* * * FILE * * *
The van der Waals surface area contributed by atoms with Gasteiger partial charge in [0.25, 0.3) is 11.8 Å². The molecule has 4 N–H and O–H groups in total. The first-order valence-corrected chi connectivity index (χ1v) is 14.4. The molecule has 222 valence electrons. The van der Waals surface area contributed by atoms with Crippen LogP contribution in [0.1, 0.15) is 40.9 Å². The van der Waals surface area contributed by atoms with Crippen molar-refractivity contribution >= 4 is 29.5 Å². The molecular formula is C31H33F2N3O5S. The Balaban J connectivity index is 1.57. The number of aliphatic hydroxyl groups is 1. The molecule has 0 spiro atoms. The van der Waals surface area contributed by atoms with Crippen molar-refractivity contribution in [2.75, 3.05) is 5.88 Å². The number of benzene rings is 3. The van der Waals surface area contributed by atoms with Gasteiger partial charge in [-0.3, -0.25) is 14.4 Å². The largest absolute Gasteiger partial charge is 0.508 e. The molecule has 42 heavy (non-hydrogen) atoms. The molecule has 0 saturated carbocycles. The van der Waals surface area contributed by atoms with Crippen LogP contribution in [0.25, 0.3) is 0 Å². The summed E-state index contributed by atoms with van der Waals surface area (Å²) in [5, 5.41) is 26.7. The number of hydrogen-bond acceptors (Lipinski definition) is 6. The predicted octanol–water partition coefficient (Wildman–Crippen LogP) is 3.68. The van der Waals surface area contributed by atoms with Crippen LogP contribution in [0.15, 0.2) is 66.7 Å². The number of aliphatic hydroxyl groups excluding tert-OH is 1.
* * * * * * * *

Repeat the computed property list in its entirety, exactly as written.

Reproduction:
The van der Waals surface area contributed by atoms with Gasteiger partial charge in [0.25, 0.3) is 11.8 Å². The molecule has 4 N–H and O–H groups in total. The first-order valence-corrected chi connectivity index (χ1v) is 14.4. The molecule has 222 valence electrons. The van der Waals surface area contributed by atoms with Crippen LogP contribution in [0.1, 0.15) is 40.9 Å². The van der Waals surface area contributed by atoms with Crippen molar-refractivity contribution >= 4 is 29.5 Å². The molecular formula is C31H33F2N3O5S. The Balaban J connectivity index is 1.57. The number of aliphatic hydroxyl groups is 1. The molecule has 0 spiro atoms. The van der Waals surface area contributed by atoms with Crippen molar-refractivity contribution in [2.75, 3.05) is 5.88 Å². The number of benzene rings is 3. The van der Waals surface area contributed by atoms with Gasteiger partial charge in [-0.3, -0.25) is 14.4 Å². The largest absolute Gasteiger partial charge is 0.508 e. The molecule has 42 heavy (non-hydrogen) atoms. The molecule has 0 saturated carbocycles. The van der Waals surface area contributed by atoms with Crippen LogP contribution in [0.25, 0.3) is 0 Å². The summed E-state index contributed by atoms with van der Waals surface area (Å²) in [5, 5.41) is 26.7. The number of hydrogen-bond acceptors (Lipinski definition) is 6. The predicted octanol–water partition coefficient (Wildman–Crippen LogP) is 3.68. The van der Waals surface area contributed by atoms with Crippen LogP contribution in [0.15, 0.2) is 66.7 Å². The number of aliphatic hydroxyl groups excluding tert-OH is 1.